CASA de Maryland and other groups held a protest in Washington, D.C., on December 30, starting outside Democratic Party offices and marching to ICE headquarters.
On a local level, there is widespread anger, but also fear. Immigrant advocacy organizations are scrambling to get out basic "know your rights" information to prepare people for ICE raids and arrange for legal representation. Activists are also reaching out to churches and other religious centers willing to act as sanctuaries for those facing deportation--and organizing "ICE watch" patrols modeled after Copwatch patrols that have documented acts of police brutality and harassment.
These are vital tasks, but a wider and more public response of protest is also necessary. In contrast to her latest statement about the raids, Hillary Clinton has a clear record of support for Obama's cruel and illegal policy toward Central American refugees. Yet she's already lining up support from mainstream Latino leaders.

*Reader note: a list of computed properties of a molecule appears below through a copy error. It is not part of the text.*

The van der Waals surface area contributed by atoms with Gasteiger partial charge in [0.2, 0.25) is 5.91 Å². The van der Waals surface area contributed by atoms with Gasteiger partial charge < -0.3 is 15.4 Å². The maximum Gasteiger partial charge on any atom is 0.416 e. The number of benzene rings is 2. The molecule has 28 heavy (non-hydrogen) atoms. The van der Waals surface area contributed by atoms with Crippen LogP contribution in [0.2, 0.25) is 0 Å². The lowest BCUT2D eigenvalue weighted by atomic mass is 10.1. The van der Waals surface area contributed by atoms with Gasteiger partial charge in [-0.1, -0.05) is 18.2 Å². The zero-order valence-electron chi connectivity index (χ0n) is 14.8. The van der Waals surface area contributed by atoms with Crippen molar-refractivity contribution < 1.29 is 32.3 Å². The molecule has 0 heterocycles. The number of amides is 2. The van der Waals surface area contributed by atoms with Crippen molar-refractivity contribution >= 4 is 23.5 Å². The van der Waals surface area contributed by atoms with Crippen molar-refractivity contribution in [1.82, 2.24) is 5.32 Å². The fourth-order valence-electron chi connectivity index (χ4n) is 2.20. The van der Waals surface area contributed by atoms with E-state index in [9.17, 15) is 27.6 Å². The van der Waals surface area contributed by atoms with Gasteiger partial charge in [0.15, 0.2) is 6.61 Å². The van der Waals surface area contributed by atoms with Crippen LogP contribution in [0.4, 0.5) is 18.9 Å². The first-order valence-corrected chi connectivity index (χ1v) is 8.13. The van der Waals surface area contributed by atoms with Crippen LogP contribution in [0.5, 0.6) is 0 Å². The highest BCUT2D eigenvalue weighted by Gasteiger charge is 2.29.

"The other guys are never going to be president, so they can say anything they want," a national Latino political leader sympathetic to Clinton told Politico. "She knows that as president you have to do something to control the borders, especially if you want to maintain any hope of eventually passing comprehensive immigration reform...But she will figure out how to find a little daylight with Obama."
The protests and organizing against police killings and anti-Black racism shows that there is an alternative to this lesser-evilism logic. Standing up and speaking out has forced all the Democratic candidates to take a different attitude. Thus, many Black Lives Matter activists are rejecting the conciliatory advice of the kind of "leaders" who give anonymous quotes to Politico.
Under frightening conditions, the movement for immigrant justice and dignity must find the strength to do the same.